Subscribe To the newsletter


March 3, 2015 to March 28, 2015


Throughout my artistic career I have honed my technical skills and sensitivity to materials, and I am currently exploring the way various materials affect the conceptual intent and impact of each piece. These pieces combine paper with paper and paper with sculpted ceramic components. The source materials for elements include old books, documentary photographs of the circus, party ephemera, figurative sculptures from antiquity, and mass-produced figurines of the industrial era. The materials are altered, manipulated, and combined in a process that becomes an obvious and integral part of the completed piece. The paper introduces an element of fragility, while also referring to art historical uses of “found” objects and materials by artists associated with Dada and Surrealism. I was equally interested in using paper sculpturally, in a naïve and childlike way that complements and contrasts with the ceramic elements. At the heart of these works is the potential of each material to evoke a different emotional response, on a full spectrum of tensions and resonances.

In the Spring of 2014 I learned of the theory of carnivalization. I was delighted to find how well it fit with my current body of work. The theory was developed by the Russian linguist Mikhail Bakhtin in his works Problems of Dostoevsky's Poetics (1929) and Rabelais and his World (1965). Bakhtin argued that the overturning of hierarchies in popular carnival—its mingling of the sacred with the profane, the sublime with the ridiculous lies behind the most ‘open’ literary genres. Carnivalized literary forms allow alternative voices to dethrone the authority of official culture.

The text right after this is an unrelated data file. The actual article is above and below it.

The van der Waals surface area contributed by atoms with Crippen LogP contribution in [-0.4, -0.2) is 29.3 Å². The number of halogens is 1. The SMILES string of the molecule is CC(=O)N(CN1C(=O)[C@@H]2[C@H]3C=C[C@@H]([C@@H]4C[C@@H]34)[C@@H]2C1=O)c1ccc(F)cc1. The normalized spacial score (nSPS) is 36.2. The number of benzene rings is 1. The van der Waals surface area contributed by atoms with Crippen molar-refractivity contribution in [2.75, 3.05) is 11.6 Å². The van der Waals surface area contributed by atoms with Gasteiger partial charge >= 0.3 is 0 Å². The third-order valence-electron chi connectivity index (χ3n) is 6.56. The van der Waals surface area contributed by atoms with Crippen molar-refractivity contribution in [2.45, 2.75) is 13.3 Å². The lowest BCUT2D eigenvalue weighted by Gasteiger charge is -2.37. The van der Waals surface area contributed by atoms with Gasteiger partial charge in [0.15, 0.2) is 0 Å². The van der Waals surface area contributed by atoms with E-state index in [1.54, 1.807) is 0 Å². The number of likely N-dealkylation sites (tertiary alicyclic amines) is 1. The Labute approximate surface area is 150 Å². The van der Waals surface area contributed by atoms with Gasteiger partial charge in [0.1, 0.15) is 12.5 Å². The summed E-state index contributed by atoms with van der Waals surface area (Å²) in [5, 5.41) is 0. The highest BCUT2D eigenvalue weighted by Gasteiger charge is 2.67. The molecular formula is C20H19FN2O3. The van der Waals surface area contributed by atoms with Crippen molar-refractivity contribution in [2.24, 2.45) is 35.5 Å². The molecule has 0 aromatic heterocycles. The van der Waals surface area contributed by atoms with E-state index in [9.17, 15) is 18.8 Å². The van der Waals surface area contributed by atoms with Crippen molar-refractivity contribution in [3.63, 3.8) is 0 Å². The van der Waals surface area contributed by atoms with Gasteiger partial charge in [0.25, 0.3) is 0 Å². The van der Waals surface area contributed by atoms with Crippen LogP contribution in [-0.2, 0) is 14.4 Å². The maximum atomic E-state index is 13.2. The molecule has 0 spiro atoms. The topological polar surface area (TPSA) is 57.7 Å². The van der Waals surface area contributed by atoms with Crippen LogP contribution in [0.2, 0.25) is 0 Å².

Although Bakhtin was focusing his theory on literary works, I found his thoughts encompassed many of the ideas contained in my artworks; the sculptures, collages and books included in my exhibition Battle embody these theories of carnivalization. They subvert and liberate the assumptions of the dominant style or atmosphere through humor and chaos, containing the relativity of joy that subverts. Each artwork weds and combines the sacred with the profane, the wise with the stupid and the beautiful with the grotesque. The jolly relativity of all things is proclaimed by alternative voices within the carnivalized images and sculptures.  They challenge the authoritative voice of the hegemony through their mingling of high culture with the profane.